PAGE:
Saturday, April 25, 2009

Reading the menu

{Photos by rocketlass.}

An unexpected--and unwanted--theme developed in last weekend's reading: terrible food. The first batch came via Barbara Pym, who can always be relied on to convey the bland-to-nauseating menu of the spinsters and curates who make up her cast. This time, I was reading A Few Green Leaves (1980), which offered not only a "shape" and the classic English abomination lamb with mint jelly, but a ham mousse and a salmon mousse as well--the horrors of which are simultaneously set in relief and leavened somewhat by the opposite horror represented by the one character with aspirations to better eating, the comically self-regarding reviewer of restaurants Adam Prince:
"Tonight," [Adam] was saying, "all I shall be capable of eating is a plate of spaghetti"--he gave it an exaggeratedly Italian pronunciation--"perfectly al dente, you understand--exactly twelve and a half minutes, in my opinion--with a sprinkling of Parmesan and a knob of butter."
I wonder whether Prince's failure to whip out the Italian flair for "Parmesan" is an indication of the English habit of regarding all cheeses as in some sense fundamentally domestic? Anyway, Prince's conversation with Tom, the vicar, continues:
"Ah, butter," said Tom, seizing on something he had heard of. "What kind of butter?" he was inspired to ask, for he knew that there was a great variety of butters.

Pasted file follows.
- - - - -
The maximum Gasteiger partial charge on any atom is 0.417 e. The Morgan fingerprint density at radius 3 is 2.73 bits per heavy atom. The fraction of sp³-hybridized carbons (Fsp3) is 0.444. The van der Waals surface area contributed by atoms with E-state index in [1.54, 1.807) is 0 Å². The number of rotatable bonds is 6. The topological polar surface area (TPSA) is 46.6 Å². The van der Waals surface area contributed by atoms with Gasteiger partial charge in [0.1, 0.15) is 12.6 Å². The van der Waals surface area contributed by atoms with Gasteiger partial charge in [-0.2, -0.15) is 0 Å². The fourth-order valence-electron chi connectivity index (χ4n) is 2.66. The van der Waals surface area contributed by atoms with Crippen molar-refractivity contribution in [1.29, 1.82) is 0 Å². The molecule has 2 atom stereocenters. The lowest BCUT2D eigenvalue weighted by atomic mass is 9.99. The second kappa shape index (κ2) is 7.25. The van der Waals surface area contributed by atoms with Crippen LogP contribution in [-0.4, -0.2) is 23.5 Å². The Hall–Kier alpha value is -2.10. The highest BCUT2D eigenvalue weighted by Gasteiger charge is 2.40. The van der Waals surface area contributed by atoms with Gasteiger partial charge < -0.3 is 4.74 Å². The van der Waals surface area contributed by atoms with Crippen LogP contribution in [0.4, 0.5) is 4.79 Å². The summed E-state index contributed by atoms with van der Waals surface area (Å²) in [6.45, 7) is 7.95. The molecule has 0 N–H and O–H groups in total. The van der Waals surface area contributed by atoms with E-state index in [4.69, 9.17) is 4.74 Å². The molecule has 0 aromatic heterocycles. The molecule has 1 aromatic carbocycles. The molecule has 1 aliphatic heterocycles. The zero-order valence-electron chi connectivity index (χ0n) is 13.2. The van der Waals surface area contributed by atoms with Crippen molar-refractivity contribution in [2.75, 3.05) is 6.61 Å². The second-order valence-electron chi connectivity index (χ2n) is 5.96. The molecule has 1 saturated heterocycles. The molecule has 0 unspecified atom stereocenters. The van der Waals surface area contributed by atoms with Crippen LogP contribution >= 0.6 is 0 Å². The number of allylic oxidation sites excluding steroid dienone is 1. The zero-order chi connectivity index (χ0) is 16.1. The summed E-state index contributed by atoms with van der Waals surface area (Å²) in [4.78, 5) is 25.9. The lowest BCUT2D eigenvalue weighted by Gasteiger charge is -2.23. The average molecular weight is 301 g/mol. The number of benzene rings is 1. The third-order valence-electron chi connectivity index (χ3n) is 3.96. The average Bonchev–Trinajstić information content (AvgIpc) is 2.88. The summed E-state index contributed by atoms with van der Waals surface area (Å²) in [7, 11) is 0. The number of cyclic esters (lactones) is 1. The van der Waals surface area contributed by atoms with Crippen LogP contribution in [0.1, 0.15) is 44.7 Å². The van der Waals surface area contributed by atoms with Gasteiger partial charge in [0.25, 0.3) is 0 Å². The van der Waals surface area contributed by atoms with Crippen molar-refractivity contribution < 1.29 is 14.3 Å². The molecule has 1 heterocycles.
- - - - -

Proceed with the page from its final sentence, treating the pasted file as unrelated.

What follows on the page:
"I prefer Danish for spaghetti, otherwise Normandy, of course."

"And what will you drink?" tom asked, thinking of tea-bag tea, instant coffee, or West Oxfordshire water.

"It doesn't matter all that much what one drinks with spaghetti so I shall surprise myself. I shall go to my cellar and shut my eyes and reach out to touch a bottle and then, ah then, who knows what it might be! . . . Do you ever do that?" he asked Tom. "Just go to your cellar and pick a bottle at random?"

"Unfortunately, I have no cellar, as such," said Tom, for naturally there were cellars at the rectory, a whole floor of them underneath the house.

Adam seemed surprised. "But wine's so much part of the job," he said.

Even the ghastly instant coffee still so common in England would have been welcomed by the characters in the next book I read, Harry Harrison's Make Room! Make Room! (1966), the novel on which the movie Soylent Green was loosely based. In Harrison's novel, the deprived residents of overcrowded Manhattan fight over soy-lentil steaks, drink a bitter faux-coffee drink called kofee, make broth out of weedcrumbs and sandwiches out of meatflakes. Oh, and they take LSD that's mostly dirt and industrial waste.

Strangely enough, however, they don't eat the one substance that gives Soylent Green (and Charlton Heston) its best-known line:

It was the final horror I kept waiting for, the hideous dessert at the end of my reading buffet, but it never came. I guess if I'm still hungry later I can go read How to Eat Fried Worms.

1 comment:

  1. For good food reading, allow me to recommend Ronaldo Menéndez' story "Insular Menu" in the current edition of Zoetrope All-Story -- it is about famine but will leave you with images of "brazos gitanos, French pastries, Chinese rice, Galician potatoes,... the picadillo a la habanera that Piñera preferred, the sweet-potato pudding that Lezama liked so much,... the unbelievable Insular Menu."

    Is not available online but the magazine is probably in your University library; or if not, is well worth the $8 investment.